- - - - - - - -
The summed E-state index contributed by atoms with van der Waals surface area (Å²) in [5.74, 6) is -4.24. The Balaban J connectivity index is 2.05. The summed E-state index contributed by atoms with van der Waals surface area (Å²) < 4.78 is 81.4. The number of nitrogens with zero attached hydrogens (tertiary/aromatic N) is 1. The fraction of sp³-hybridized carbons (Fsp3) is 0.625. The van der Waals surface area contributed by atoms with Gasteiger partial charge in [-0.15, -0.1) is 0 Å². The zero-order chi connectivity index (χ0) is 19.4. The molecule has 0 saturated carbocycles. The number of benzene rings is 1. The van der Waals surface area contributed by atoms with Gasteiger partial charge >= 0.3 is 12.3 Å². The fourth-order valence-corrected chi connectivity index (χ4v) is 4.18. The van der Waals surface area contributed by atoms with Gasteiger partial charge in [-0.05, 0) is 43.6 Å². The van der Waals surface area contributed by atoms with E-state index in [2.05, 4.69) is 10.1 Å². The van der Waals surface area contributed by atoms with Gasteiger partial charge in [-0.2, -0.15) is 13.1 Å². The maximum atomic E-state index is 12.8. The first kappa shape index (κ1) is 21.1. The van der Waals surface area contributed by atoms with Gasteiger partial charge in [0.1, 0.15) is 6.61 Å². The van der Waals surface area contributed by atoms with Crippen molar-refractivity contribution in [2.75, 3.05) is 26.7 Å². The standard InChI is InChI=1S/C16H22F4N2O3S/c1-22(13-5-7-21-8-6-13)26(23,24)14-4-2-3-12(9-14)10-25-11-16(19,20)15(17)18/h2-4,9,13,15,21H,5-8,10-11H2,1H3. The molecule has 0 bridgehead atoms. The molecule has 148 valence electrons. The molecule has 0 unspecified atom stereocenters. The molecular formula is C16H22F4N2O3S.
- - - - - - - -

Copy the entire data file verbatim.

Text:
The summed E-state index contributed by atoms with van der Waals surface area (Å²) in [5.74, 6) is -4.24. The Balaban J connectivity index is 2.05. The summed E-state index contributed by atoms with van der Waals surface area (Å²) < 4.78 is 81.4. The number of nitrogens with zero attached hydrogens (tertiary/aromatic N) is 1. The fraction of sp³-hybridized carbons (Fsp3) is 0.625. The van der Waals surface area contributed by atoms with Gasteiger partial charge in [-0.15, -0.1) is 0 Å². The zero-order chi connectivity index (χ0) is 19.4. The molecule has 0 saturated carbocycles. The number of benzene rings is 1. The van der Waals surface area contributed by atoms with Gasteiger partial charge >= 0.3 is 12.3 Å². The fourth-order valence-corrected chi connectivity index (χ4v) is 4.18. The van der Waals surface area contributed by atoms with Gasteiger partial charge in [-0.05, 0) is 43.6 Å². The van der Waals surface area contributed by atoms with E-state index in [2.05, 4.69) is 10.1 Å². The van der Waals surface area contributed by atoms with Gasteiger partial charge in [-0.2, -0.15) is 13.1 Å². The maximum atomic E-state index is 12.8. The first kappa shape index (κ1) is 21.1. The van der Waals surface area contributed by atoms with Gasteiger partial charge in [0.1, 0.15) is 6.61 Å². The van der Waals surface area contributed by atoms with Crippen molar-refractivity contribution in [2.75, 3.05) is 26.7 Å². The standard InChI is InChI=1S/C16H22F4N2O3S/c1-22(13-5-7-21-8-6-13)26(23,24)14-4-2-3-12(9-14)10-25-11-16(19,20)15(17)18/h2-4,9,13,15,21H,5-8,10-11H2,1H3. The molecule has 0 bridgehead atoms. The molecule has 148 valence electrons. The molecule has 0 unspecified atom stereocenters. The molecular formula is C16H22F4N2O3S.